On 5th July, we explored how researchers use an EMG to measure the effort the intercostal muscles exert during breathing. We did four tests on an employee, Galia. The first test was when she was breathing normally with no resistance and her results were recorded on an EMG trace which we extrapolated from and recorded on a table. We carried out the other three tests using different tube lengths (representing different stages of resistance) which were attached to a mask. While collecting the results we found that one of the results did not fit the pattern. To resolve this issue we should have repeated the experiment at least three times. We tried out the equipment on ourselves and found how different factors affected the EMG trace e.g. your posture and slight movements can cause your intercostal muscles to work harder therefore the peaks on the EMG trace are taller. We learnt that testing on children is hard work as they cannot stay still for a long period of time so you need to use certain tactics like putting on Peppa Pig to keep them entertained. We thoroughly enjoyed our experience and learnt valuable knowledge.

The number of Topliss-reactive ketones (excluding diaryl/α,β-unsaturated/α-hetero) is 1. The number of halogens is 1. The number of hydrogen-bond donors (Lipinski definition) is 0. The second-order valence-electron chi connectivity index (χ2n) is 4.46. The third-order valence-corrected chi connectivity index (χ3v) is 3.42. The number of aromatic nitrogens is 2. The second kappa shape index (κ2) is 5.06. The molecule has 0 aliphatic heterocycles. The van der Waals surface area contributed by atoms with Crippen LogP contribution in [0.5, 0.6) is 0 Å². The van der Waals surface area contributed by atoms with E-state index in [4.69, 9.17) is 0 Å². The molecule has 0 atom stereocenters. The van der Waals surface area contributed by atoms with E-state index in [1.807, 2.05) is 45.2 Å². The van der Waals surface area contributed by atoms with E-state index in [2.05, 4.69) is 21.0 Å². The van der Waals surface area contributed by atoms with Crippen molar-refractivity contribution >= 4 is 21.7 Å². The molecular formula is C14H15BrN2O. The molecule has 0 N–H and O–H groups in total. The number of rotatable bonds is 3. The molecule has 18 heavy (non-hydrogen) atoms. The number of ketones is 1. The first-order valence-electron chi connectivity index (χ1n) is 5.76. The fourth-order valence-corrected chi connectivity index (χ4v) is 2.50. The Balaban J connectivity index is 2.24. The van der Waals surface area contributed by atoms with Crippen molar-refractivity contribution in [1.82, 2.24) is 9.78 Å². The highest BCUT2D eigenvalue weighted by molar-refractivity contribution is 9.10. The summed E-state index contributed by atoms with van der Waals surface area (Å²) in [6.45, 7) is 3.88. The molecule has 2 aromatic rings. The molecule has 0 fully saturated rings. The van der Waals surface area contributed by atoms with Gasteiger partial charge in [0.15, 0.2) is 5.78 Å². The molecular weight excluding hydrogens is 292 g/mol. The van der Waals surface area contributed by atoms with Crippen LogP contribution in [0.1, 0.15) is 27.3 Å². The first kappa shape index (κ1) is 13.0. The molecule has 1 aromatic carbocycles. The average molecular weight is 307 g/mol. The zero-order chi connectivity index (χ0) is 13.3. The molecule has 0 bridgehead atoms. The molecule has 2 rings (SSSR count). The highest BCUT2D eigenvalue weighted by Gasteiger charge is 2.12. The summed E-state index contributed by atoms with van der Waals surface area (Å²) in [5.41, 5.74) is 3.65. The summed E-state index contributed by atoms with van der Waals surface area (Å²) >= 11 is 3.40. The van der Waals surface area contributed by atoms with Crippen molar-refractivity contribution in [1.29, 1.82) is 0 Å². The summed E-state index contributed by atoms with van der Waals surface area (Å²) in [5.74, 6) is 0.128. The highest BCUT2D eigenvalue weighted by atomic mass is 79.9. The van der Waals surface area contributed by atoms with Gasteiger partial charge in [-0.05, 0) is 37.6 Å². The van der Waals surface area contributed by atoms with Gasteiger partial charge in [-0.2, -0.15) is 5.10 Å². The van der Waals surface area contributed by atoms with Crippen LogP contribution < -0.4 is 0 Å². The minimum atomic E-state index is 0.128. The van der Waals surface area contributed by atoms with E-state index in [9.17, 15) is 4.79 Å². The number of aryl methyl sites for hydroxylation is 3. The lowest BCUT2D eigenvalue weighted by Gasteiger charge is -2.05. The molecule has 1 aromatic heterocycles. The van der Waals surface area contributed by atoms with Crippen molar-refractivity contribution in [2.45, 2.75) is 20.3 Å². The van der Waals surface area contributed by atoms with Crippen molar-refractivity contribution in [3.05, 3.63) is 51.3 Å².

Trinecia Compton, Year 12, Burntwood Academy